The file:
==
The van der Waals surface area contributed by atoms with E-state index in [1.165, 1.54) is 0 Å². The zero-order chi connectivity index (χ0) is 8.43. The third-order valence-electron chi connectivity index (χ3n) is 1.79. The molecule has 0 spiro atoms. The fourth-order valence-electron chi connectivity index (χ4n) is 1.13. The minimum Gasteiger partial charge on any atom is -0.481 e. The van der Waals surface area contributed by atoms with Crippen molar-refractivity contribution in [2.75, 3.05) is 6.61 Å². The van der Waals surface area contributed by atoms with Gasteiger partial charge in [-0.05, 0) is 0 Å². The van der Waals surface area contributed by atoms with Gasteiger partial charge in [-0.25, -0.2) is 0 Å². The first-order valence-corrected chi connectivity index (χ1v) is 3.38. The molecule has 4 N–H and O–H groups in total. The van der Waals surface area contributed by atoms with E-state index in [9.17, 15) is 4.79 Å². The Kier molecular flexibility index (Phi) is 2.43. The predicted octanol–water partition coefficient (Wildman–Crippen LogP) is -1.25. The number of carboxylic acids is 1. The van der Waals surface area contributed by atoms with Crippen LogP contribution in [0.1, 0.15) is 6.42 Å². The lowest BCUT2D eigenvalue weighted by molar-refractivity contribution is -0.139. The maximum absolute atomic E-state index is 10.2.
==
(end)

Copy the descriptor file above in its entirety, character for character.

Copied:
The van der Waals surface area contributed by atoms with E-state index in [1.165, 1.54) is 0 Å². The zero-order chi connectivity index (χ0) is 8.43. The third-order valence-electron chi connectivity index (χ3n) is 1.79. The molecule has 0 spiro atoms. The fourth-order valence-electron chi connectivity index (χ4n) is 1.13. The minimum Gasteiger partial charge on any atom is -0.481 e. The van der Waals surface area contributed by atoms with Crippen molar-refractivity contribution in [2.75, 3.05) is 6.61 Å². The van der Waals surface area contributed by atoms with Gasteiger partial charge in [-0.05, 0) is 0 Å². The van der Waals surface area contributed by atoms with Gasteiger partial charge in [-0.25, -0.2) is 0 Å². The first-order valence-corrected chi connectivity index (χ1v) is 3.38. The molecule has 4 N–H and O–H groups in total. The van der Waals surface area contributed by atoms with E-state index in [9.17, 15) is 4.79 Å². The Kier molecular flexibility index (Phi) is 2.43. The predicted octanol–water partition coefficient (Wildman–Crippen LogP) is -1.25. The number of carboxylic acids is 1. The van der Waals surface area contributed by atoms with Crippen LogP contribution in [0.1, 0.15) is 6.42 Å². The lowest BCUT2D eigenvalue weighted by molar-refractivity contribution is -0.139. The maximum absolute atomic E-state index is 10.2.